Revisiting the Pi-Hole » Manila Bulletin Technology

Manila Bulletin Philippines

Breaking News from the Nation's leading newspaper

Tempo

Online Newspaper

Showbiz and Celebrity News

Sports News

World News
News Asia

Revisiting the Pi-Hole

Updated

By Rom Feria

Screen Shot 2018-08-23 at 5.37.40 PM
I recently updated my Pi-Hole instance to version 4.0, for faster FTLDNS and faster core processing. For those who are not familiar, Pi-Hole is an advert/tracker blocker for your network that runs on a small device like the Raspberry Pi. I use the Pi-Hole, in tandem with Circle with Disney and Firewalla, to protect my home network.
Basically, all connections to the internet gets checked by Pi-Hole, and if an ad service, or a tracker, is detected, it prevents the device from connecting to it — leading it to a blackhole. This is similar to how you ad-blocker plug-in works on your browser, but only on a network scale.

Discoveries
After running it for a couple of months, I have identified the services or URLs that serve adverts, or worse, track you. Here’s a couple of these services, in no particular order:
*.imrworldwide.com. This apparently gets accessed frequently by Amazon’s Kindle Fire tablets. The Pi-Hole recorded several servers from the imrworldwide.com domain, but blocking it does not hamper the Kindle Fire’s functionality. I suspect that this serves the ads on the Kindle Fire with Special Offers. I don’t mind the “special offers”, but the frequency that these devices connect to the server is annoying.
[tyler|scribe].logs.roku.com. My Roku box regularly connects to this URL more than 1,000 times a day.
device-metrics-us.amazon.comdevice-metrics-us-2.amazon.comamazon-adsystem.com, and data.alexa.com. I have two active Amazon Echo devices, and by design, it phones home. I know when it tries to connect since the Echo will temporarily indicate that it is offline.

[reports|e|settings].crashlytics.com. This is a third-party mobile app analytics service. Normally, you use the service to gather device information when an application crashes. For some reason, it consistently connects to the server, which makes it suspect for doing some other background tasks besides the intended service.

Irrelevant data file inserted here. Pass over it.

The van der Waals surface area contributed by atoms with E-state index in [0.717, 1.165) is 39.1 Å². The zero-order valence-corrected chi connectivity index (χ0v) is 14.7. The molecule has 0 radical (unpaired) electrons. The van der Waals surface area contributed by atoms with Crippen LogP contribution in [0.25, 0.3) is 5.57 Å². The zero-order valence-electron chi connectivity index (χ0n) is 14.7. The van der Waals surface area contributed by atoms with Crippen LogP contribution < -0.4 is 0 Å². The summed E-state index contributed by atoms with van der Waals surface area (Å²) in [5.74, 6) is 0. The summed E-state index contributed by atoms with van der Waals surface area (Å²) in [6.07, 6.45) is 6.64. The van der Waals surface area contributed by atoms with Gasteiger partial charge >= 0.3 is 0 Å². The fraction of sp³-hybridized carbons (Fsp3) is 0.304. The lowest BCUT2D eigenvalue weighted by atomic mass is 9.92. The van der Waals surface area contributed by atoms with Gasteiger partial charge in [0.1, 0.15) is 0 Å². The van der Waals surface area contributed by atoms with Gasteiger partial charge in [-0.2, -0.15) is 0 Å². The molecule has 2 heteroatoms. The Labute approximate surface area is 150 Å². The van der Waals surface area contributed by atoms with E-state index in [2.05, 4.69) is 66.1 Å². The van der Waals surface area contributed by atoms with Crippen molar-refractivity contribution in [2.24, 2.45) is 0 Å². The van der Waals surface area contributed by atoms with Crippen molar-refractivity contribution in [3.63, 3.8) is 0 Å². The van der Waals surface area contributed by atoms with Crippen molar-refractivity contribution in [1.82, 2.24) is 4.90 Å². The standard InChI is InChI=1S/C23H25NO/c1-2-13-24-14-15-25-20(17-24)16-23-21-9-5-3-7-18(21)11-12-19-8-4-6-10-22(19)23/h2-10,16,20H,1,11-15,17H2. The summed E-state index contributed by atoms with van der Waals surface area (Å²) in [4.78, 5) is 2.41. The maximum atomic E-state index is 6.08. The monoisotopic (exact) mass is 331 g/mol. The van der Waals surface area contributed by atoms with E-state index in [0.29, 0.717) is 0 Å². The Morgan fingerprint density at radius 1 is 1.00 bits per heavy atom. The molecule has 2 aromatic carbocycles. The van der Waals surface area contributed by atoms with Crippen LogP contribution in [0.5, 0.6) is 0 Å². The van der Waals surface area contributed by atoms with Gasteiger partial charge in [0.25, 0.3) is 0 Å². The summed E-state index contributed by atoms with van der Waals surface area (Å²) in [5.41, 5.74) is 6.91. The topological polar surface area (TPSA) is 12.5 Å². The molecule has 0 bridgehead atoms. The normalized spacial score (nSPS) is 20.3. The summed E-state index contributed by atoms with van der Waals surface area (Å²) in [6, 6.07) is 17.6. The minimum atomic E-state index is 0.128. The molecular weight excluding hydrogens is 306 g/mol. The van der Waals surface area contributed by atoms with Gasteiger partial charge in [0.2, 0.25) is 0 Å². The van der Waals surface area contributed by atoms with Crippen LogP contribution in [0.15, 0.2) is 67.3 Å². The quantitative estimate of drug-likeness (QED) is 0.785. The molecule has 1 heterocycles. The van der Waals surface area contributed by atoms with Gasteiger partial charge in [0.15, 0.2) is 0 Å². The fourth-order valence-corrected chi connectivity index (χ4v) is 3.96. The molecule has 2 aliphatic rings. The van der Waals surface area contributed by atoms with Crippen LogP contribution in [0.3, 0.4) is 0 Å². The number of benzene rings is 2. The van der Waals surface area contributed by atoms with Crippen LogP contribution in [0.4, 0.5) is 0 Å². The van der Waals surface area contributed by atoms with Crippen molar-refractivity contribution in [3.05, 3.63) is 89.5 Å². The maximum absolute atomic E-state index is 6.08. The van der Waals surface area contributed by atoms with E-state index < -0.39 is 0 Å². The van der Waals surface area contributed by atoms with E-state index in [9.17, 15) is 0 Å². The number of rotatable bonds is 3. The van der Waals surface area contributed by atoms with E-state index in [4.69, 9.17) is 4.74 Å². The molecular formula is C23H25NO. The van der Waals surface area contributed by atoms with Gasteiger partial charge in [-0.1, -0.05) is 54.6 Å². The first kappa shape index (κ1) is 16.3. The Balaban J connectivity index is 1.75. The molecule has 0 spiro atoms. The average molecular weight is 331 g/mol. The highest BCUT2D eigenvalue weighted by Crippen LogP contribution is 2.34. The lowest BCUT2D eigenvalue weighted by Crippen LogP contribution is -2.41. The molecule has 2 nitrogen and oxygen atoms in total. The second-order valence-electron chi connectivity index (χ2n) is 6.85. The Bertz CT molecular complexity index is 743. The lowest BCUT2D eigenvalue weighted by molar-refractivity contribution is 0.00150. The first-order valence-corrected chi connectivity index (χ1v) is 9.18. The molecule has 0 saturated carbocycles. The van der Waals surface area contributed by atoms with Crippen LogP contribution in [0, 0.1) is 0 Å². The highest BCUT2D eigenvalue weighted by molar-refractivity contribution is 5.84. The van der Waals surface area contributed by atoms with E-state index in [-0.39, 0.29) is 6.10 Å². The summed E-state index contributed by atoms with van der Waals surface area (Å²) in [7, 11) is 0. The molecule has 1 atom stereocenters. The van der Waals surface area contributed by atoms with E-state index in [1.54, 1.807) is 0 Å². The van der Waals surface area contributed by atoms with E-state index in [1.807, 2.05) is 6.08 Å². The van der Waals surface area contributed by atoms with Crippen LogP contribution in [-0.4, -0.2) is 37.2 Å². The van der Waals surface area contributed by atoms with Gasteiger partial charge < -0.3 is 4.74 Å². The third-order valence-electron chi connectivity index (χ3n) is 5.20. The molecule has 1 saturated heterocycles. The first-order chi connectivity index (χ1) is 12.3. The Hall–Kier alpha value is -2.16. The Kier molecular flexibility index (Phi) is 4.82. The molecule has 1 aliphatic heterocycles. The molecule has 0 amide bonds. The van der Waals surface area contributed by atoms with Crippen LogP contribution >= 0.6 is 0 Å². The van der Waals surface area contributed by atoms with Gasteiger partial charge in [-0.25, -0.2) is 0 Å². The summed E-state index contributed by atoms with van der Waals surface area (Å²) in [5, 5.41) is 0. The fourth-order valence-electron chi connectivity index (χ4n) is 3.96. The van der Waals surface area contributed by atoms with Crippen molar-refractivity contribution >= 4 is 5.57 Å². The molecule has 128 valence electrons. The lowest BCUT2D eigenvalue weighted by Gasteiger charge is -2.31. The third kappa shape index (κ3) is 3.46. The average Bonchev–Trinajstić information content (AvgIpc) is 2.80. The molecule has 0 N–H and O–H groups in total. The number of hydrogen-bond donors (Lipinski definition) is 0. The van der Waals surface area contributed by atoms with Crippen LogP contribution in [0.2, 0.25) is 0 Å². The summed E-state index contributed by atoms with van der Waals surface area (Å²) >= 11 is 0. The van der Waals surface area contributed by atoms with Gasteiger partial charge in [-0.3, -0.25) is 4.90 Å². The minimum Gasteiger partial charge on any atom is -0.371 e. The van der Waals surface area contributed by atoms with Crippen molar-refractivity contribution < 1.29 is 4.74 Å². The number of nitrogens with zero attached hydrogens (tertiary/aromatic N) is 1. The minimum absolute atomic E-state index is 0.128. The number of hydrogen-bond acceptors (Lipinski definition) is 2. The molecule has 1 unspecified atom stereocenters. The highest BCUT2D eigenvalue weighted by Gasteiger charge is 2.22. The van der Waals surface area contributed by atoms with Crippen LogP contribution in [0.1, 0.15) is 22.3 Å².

Screen Shot 2018-08-23 at 5.39.38 PM
ip-api.com, *.mobileapptracking.com, [venetia.iad|dev].appboy.comapp-measurement.comdevice-api.urbanairship.comapptimize.com. Similar to crashlytics.com.
www.baidu.com. The only Xiaomi device that I have that is constantly online is one of their cameras.
googleads.g.doubleclick.netwww.googleadservices.com, [ssl|www].google-analytics.compagead2.googlesyndication.comfonts.googleapis.comwww.googletagservices.com. These Google trackers are blocked, too. Most of these are from browsing websites.
ads.nexage.comz.moatads.com, *.wpdigital.net. Ad trackers.
vortex.data.microsoft.com. One of the Kindle Fire tablets running Minecraft connects to Microsoft’s server, even when it is not being used (but online).
metrics.icloud.com. This is an Apple service that I blocked. I don’t know what this collects.
fbsbx.com. Facebook’s tracker.

Summary
The Pi-Hole effectively reduced the amount of data that gets sent out to trackers. Firewalla does the same thing, its AdBlocking feature is also turned on. The combination of browser plug-ins, Pi-Hole, Circle and Firewalla, seems to be an effective way to protect my family’s devices on our network.

Exception
My Macbook Pro does not use the Pi-Hole and Firewalla, but is protected by LittleSnitch (in addition to browser plug-ins uBlock Origin), which blocks all of the domains listed above. In fact, the entire Google.com/Google.com.ph domains are blocked by default. It is unblocked only when I need to use it. And no, no Facebook and Facebook services allowed, too.

Tags:

Related Posts